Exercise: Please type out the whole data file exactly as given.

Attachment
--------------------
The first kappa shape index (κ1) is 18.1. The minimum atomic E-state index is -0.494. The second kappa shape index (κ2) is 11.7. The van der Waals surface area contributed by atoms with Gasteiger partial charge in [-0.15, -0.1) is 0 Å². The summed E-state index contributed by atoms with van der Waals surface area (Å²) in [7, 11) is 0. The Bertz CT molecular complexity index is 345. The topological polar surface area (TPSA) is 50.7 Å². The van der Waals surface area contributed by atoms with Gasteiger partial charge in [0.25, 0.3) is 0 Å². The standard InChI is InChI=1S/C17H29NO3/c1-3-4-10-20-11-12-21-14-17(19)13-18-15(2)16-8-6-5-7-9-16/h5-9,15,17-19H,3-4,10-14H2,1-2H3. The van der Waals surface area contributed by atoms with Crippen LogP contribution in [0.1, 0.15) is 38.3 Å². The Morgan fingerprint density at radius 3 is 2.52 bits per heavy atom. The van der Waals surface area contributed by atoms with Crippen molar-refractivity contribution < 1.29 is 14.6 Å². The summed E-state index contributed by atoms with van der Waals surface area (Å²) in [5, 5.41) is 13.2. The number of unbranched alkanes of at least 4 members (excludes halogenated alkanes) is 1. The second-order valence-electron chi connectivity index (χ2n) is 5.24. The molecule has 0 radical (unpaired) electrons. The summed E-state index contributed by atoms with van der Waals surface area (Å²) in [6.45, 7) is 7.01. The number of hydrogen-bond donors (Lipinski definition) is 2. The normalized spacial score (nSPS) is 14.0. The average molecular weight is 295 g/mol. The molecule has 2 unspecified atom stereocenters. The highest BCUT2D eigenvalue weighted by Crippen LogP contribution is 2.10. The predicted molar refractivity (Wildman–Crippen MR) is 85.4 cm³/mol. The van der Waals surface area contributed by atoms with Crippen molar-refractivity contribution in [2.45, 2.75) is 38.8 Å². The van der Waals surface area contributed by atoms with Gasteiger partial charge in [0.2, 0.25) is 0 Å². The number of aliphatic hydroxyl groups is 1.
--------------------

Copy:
The first kappa shape index (κ1) is 18.1. The minimum atomic E-state index is -0.494. The second kappa shape index (κ2) is 11.7. The van der Waals surface area contributed by atoms with Gasteiger partial charge in [-0.15, -0.1) is 0 Å². The summed E-state index contributed by atoms with van der Waals surface area (Å²) in [7, 11) is 0. The Bertz CT molecular complexity index is 345. The topological polar surface area (TPSA) is 50.7 Å². The van der Waals surface area contributed by atoms with Gasteiger partial charge in [0.25, 0.3) is 0 Å². The standard InChI is InChI=1S/C17H29NO3/c1-3-4-10-20-11-12-21-14-17(19)13-18-15(2)16-8-6-5-7-9-16/h5-9,15,17-19H,3-4,10-14H2,1-2H3. The van der Waals surface area contributed by atoms with Crippen LogP contribution in [0.1, 0.15) is 38.3 Å². The Morgan fingerprint density at radius 3 is 2.52 bits per heavy atom. The van der Waals surface area contributed by atoms with Crippen molar-refractivity contribution < 1.29 is 14.6 Å². The summed E-state index contributed by atoms with van der Waals surface area (Å²) in [5, 5.41) is 13.2. The number of unbranched alkanes of at least 4 members (excludes halogenated alkanes) is 1. The second-order valence-electron chi connectivity index (χ2n) is 5.24. The molecule has 0 radical (unpaired) electrons. The summed E-state index contributed by atoms with van der Waals surface area (Å²) in [6.45, 7) is 7.01. The number of hydrogen-bond donors (Lipinski definition) is 2. The normalized spacial score (nSPS) is 14.0. The average molecular weight is 295 g/mol. The molecule has 2 unspecified atom stereocenters. The highest BCUT2D eigenvalue weighted by Crippen LogP contribution is 2.10. The predicted molar refractivity (Wildman–Crippen MR) is 85.4 cm³/mol. The van der Waals surface area contributed by atoms with Crippen molar-refractivity contribution in [2.45, 2.75) is 38.8 Å². The van der Waals surface area contributed by atoms with Gasteiger partial charge in [0.2, 0.25) is 0 Å². The number of aliphatic hydroxyl groups is 1.